A randomized phase III study, supported in part by the National Cancer Institute and Genentech, finds no overall survival improvement from the addition of bevacizumab (Avastin?, Genentech/Roche) to standard first-line chemoradiation for glioblastoma. Patients who received bevacizumab also experienced more side effects compared to those treated with chemoradiation alone. The findings suggest that it should not be a part of first-line therapy for these patients with glioblastoma.

Glioblastoma is the most common and most aggressive form of primary brain tumor. Bevacizumab, an antibody that blocks the growth of tumor blood vessels, is currently approved by the U.S. Food and Drug Administration (FDA) for patients with recurrent glioblastoma. Despite a lack of clear evidence, bevacizumab has been used off-label as first-line therapy in certain patients, in hopes of increasing the benefit to the patient.

?Unless we can identify a group of patients that clearly benefits from early use of bevacizumab, it appears that it should not be used in the first-line setting,? said Mark R. Gilbert, MD, a professor of neurooncology at the University of Texas MD Anderson Cancer Centerin Houston, Texas. ?Bevacizumab remains an important part of our armory against glioblastoma, but in most situations it should be reserved
as a salvage regimen.?

Patients treated with bevacizumab + temozolomide had more side effects than those treated with temozolomide alone, with no improvement in overall survival.

In this multi-institutional clinical trial, 637 patients with newly diagnosed glioblastoma were randomly assigned to treatment with chemoradiation ? temozolomide (Temodar?, Merck Sharp & Dohme Corp., a subsidiary of Merck & Co., Inc.) and radiation ? plus placebo or chemoradiation plus bevacizumab. All patients had undergone surgery before starting chemoradiation.

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Patients were allowed to cross over to the placebo group or continue bevacizumab at the time of progression. The median overall survival was not statistically different between the two groups (16.1 months with placebo vs. 15.7 months with bevacizumab). The median progression-free survival was longer in the bevacizumab group relative to the placebo group (10.7 months vs. 7.3 months), but the difference did not reach the pre-set level of significance prescribed for this study.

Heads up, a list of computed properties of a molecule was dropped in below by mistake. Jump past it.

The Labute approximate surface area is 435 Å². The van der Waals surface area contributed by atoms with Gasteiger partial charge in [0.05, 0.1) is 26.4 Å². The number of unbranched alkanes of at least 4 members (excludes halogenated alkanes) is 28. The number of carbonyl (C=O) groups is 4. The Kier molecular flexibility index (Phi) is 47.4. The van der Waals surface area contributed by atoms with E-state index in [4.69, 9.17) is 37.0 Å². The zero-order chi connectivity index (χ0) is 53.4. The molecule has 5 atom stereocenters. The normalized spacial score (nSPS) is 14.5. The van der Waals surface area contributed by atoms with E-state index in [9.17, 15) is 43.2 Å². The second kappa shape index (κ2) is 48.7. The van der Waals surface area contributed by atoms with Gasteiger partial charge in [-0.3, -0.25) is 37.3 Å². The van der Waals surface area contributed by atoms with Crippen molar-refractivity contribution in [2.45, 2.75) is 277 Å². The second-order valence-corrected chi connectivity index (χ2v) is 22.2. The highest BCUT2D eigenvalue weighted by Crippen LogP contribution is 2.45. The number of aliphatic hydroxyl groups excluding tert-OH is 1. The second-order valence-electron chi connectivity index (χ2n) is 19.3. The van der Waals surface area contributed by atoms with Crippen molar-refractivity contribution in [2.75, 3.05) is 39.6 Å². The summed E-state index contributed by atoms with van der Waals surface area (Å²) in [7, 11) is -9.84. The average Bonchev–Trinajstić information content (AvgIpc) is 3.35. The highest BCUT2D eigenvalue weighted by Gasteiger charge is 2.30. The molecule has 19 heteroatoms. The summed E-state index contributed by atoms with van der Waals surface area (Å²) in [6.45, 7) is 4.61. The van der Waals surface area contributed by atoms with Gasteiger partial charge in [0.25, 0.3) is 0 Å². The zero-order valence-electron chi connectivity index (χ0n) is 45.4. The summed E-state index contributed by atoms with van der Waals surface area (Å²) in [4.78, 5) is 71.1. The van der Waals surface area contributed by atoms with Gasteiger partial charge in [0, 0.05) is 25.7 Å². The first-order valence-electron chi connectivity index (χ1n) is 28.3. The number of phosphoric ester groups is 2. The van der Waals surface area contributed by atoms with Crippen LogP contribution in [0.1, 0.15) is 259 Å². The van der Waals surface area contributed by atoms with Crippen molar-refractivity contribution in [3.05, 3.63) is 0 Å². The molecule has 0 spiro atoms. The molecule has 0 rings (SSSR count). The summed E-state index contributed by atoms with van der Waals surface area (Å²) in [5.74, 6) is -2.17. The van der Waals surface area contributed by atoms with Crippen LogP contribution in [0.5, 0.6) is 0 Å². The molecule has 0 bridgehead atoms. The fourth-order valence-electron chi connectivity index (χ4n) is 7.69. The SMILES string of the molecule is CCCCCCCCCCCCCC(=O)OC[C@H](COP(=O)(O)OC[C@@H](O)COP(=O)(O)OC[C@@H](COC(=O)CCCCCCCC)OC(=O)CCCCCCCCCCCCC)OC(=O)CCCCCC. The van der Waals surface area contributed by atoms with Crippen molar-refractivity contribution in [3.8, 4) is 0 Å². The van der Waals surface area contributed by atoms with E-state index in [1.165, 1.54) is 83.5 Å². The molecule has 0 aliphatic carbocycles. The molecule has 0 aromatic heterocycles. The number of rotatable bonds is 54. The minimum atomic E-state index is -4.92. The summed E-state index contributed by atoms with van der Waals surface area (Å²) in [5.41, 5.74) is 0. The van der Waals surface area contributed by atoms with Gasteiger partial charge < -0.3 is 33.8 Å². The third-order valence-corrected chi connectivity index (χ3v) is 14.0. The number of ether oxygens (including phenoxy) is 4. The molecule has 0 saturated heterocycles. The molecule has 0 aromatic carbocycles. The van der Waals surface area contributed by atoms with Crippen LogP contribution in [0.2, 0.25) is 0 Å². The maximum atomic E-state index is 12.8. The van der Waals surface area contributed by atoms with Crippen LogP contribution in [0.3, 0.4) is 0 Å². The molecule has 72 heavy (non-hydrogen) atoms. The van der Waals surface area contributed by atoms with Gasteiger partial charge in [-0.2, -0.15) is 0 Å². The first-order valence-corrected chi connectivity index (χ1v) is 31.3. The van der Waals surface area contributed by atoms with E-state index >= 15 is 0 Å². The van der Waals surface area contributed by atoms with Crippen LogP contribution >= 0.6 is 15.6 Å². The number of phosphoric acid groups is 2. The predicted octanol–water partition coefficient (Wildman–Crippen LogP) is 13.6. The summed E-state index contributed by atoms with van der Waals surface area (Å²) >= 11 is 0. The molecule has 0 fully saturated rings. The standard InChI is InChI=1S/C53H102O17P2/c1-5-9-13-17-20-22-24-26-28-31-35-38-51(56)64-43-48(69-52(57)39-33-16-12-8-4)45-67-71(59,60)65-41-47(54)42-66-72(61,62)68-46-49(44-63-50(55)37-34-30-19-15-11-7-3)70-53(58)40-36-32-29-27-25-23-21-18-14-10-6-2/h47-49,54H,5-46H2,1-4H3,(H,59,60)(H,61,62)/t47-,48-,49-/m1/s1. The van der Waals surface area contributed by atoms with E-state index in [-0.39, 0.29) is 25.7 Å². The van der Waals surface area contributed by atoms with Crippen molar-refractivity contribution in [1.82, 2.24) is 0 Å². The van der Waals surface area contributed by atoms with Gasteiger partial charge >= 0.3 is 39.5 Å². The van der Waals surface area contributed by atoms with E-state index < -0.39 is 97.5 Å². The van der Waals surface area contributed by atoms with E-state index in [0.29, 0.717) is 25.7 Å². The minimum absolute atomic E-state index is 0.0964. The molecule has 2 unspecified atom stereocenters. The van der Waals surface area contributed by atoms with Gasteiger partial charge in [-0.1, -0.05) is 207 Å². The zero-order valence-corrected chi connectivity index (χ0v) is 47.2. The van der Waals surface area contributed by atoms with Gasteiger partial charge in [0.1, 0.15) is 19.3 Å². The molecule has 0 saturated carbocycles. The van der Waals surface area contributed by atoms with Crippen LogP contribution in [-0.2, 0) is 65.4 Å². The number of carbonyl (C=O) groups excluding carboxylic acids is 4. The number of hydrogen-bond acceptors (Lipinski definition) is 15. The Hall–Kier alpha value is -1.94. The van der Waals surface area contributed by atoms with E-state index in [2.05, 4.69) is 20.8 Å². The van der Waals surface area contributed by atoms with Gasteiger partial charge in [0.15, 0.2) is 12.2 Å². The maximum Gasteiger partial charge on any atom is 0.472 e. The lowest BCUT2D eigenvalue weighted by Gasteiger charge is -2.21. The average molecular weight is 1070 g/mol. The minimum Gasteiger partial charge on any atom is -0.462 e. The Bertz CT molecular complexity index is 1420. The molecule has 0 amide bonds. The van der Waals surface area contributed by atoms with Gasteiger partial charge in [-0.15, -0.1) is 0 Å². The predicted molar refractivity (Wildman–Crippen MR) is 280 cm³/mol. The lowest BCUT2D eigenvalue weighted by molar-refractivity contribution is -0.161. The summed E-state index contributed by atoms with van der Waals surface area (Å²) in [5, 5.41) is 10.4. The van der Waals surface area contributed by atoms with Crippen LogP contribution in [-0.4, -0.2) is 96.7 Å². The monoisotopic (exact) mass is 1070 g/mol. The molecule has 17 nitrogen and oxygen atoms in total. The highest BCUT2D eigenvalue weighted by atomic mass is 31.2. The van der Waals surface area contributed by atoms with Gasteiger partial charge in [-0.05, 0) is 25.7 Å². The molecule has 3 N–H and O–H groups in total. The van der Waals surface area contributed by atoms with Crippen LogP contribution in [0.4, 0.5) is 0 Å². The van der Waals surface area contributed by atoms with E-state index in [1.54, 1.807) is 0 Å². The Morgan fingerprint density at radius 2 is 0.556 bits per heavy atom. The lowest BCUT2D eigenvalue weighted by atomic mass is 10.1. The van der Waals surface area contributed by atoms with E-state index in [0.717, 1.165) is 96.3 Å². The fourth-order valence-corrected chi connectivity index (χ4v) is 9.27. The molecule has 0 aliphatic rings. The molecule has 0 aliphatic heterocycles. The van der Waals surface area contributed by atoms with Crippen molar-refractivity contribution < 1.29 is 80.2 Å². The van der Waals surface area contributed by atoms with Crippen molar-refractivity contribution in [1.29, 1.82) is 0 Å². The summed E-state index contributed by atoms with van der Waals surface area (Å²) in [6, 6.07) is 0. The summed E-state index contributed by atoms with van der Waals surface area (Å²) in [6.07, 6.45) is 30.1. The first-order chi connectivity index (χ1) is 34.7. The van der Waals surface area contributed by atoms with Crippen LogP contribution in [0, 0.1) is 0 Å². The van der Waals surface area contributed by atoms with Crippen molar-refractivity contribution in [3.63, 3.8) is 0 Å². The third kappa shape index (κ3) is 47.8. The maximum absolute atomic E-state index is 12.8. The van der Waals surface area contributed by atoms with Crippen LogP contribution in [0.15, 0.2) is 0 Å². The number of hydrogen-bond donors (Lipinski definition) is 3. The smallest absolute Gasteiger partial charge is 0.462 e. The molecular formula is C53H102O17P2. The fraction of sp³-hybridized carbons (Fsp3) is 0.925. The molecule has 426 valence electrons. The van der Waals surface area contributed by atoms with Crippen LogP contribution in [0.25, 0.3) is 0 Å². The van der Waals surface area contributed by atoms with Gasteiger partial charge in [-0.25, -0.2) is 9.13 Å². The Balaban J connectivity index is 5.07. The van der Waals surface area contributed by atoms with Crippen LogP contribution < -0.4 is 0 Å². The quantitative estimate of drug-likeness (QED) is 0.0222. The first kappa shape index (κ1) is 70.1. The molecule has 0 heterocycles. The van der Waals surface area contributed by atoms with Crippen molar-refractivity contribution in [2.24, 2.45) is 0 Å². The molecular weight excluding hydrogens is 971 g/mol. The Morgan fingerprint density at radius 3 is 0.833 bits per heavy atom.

A subgroup analysis based on molecular markers (MGMT methylation status and a nine-gene expression signature) found no subgroup withimproved survival using bevacizumab. Overall, there were more side effects in the bevacizumab group, particularly low platelet counts, blood clots and high blood pressure. However, Gilbert said that toxicity differences alone would not have precluded the decision to use bevacizumab had the trial found a survival benefit.

?Bevacizumab received FDA approval for recurrent glioblastoma based on dramatic radiographic activity in several phase II trials. Now, two separate multinational randomized phase III trials demonstrate thatbevacizumab modestly increases progression-free survival but not overall survival for newly diagnosed patients. Although bevacizumab will clearly continue to have an important role in the treatment of
patients with glioblastoma, the timing of its use, the specific subpopulation of patients that benefit the most, and the biological and clinical consequences of chronic VEGF inhibition on glioma and normal cells within the central nervous system need to be clarified,? said Howard Fine, MD,CNS tumors expert and ASCO spokesperson.

Researchers also assessed patients? quality of life, symptom burden and neurocognitive function, which also favored the group of patients who received chemoradiation alone; the findings from those analyses
will be presented in separate oral presentations at the Annual Meeting. This study component revealed that patients in the bevacizumab arm had a greater increase of symptom burden and more decline of neurocognitive function over time compared to patients in the placebo arm. Molecular profiles of tumor samples collected on this study, as well as imaging scans, are being examined to determine if there is any group of patients that could still benefit from bevacizumab in the first-line setting.

For more information:
Abstract #1: RTOG 0825: Phase III double-blind placebo-controlled trial evaluating bevacizumab (Bev) in patients (Pts) with newly diagnosed glioblastoma (GBM).
Plenary Session
Study Author: Mark R. Gilbert, MD, University of Texas MD Anderson Cancer Center
Date: Sunday, June 2, 2013, 1:50 ? 2:05 PM CDT
Location: Room: N Hall B1 Houston, TX.

Photo: Mark R. Gilbert, MD., a professor of neurooncology at the University of Texas MD Anderson Cancer Center in Houston, Texas.Photo Courtesy:? ASCO/Silas Crews.

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